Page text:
As of July of 2019, Uber has been fined £28,000 for drivers not having insurance and for the failure of keeping proper records.

While Uber has reportedly fixed the loophole that allowed drivers to change photos and create a new account, TFL is concerned that the application might still be easily manipulated. The past number of updates and security breaches are causing major causes of concern for future operations.

Uber has countered this concern by implementing a face recognition program. Every London driver in the past two months has been audited and matched with their photo.

This battle between Uber and TFL has been ongoing for approximately two years. Back in September of 2017, TFL refused Uber a contract for a five-year licence. The compromise came in June of 2018 when a judge granted Uber a license for 15 months. It was September of 2019 when Uber was granted a two-month extension.

The United Cabbies Group (UCG), an organisation that represents Hackney carriage drivers in London, believes that the judge, Chief Magistrate Emma Arbuthnot, the person responsible for issuing the 15-month permit, was biased and tainted against Uber.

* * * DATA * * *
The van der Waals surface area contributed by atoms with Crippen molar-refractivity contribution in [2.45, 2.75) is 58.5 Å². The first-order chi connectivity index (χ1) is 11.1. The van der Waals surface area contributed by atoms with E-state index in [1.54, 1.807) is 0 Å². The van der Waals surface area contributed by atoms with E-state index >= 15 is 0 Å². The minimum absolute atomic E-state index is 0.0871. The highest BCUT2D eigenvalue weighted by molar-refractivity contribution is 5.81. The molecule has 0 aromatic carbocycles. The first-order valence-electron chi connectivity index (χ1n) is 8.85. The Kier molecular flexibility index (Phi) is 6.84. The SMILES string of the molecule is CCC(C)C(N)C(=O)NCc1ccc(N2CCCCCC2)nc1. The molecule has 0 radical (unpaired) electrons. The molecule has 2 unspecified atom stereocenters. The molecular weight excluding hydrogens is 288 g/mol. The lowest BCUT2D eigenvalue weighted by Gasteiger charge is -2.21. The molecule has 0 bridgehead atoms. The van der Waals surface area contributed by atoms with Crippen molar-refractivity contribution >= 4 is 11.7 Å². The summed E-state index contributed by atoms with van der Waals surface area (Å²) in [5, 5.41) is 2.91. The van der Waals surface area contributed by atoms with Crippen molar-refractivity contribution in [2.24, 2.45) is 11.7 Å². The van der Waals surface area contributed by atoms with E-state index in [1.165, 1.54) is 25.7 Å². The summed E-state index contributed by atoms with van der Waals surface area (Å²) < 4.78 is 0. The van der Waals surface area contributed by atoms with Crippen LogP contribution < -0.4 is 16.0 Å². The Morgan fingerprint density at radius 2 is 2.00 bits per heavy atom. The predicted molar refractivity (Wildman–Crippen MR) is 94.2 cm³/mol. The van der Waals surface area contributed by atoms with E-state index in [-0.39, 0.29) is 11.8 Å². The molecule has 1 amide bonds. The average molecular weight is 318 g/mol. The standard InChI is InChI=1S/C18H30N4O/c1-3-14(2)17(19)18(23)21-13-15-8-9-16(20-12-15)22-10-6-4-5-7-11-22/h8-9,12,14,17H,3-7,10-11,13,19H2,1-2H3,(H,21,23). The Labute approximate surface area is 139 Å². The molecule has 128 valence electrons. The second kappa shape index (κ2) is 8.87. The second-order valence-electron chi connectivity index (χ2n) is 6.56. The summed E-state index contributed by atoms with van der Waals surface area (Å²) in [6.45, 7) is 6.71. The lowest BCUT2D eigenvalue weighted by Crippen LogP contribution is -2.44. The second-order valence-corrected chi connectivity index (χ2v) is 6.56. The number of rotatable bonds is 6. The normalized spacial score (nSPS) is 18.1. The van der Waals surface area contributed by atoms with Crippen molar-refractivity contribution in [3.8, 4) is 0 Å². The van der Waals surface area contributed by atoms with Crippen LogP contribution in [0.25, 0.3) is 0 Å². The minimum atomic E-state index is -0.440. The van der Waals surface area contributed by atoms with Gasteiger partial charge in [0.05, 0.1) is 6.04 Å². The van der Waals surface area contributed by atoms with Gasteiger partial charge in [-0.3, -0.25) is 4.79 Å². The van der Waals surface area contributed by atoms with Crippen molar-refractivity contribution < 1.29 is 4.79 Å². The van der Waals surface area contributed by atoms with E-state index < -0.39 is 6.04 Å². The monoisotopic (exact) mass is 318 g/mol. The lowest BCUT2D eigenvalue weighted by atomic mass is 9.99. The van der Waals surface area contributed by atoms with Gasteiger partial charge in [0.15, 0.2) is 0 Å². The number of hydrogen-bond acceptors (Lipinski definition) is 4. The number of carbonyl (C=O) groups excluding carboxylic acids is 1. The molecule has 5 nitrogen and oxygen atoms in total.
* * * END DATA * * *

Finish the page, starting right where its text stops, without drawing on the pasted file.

Arbuthnot said in August of 2018 that she would refuse to hear any more cases regarding Uber after a newspaper article was published that reported there were alleged financial connections between Uber and her husband, Lord Arbuthnot.

TFL’s director of licensing and charging, Helen Chapman, feels it is unacceptable that Uber permitted unlicensed and uninsured people to drive minicabs carrying paying passengers. She is concerned these incidents happened in the first place and has no confidence that similar issues won’t occur in the future.